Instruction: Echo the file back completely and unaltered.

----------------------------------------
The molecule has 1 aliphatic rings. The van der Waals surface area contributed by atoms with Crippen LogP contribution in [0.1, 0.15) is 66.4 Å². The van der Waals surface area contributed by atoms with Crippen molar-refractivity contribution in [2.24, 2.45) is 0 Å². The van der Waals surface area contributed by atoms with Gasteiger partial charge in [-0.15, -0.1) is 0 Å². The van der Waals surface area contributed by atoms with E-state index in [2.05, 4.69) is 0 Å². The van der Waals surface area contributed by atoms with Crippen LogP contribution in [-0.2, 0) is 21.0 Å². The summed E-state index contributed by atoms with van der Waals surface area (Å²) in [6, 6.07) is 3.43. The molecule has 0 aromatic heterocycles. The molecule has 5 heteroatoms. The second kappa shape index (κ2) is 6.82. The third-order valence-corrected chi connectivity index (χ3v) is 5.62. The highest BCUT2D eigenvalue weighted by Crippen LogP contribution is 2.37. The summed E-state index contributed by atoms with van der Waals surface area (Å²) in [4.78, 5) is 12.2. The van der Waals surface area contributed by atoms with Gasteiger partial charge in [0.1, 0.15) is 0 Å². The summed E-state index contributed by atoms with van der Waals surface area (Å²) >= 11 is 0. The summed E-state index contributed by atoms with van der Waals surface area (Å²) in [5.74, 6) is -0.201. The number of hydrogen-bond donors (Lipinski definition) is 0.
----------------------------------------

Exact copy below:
The molecule has 1 aliphatic rings. The van der Waals surface area contributed by atoms with Crippen LogP contribution in [0.1, 0.15) is 66.4 Å². The van der Waals surface area contributed by atoms with Crippen molar-refractivity contribution in [2.24, 2.45) is 0 Å². The van der Waals surface area contributed by atoms with Gasteiger partial charge in [-0.15, -0.1) is 0 Å². The van der Waals surface area contributed by atoms with E-state index in [2.05, 4.69) is 0 Å². The van der Waals surface area contributed by atoms with Crippen LogP contribution in [-0.2, 0) is 21.0 Å². The summed E-state index contributed by atoms with van der Waals surface area (Å²) in [6, 6.07) is 3.43. The molecule has 0 aromatic heterocycles. The molecule has 5 heteroatoms. The second kappa shape index (κ2) is 6.82. The third-order valence-corrected chi connectivity index (χ3v) is 5.62. The highest BCUT2D eigenvalue weighted by Crippen LogP contribution is 2.37. The summed E-state index contributed by atoms with van der Waals surface area (Å²) in [4.78, 5) is 12.2. The van der Waals surface area contributed by atoms with Gasteiger partial charge in [0.1, 0.15) is 0 Å². The summed E-state index contributed by atoms with van der Waals surface area (Å²) >= 11 is 0. The summed E-state index contributed by atoms with van der Waals surface area (Å²) in [5.74, 6) is -0.201. The number of hydrogen-bond donors (Lipinski definition) is 0.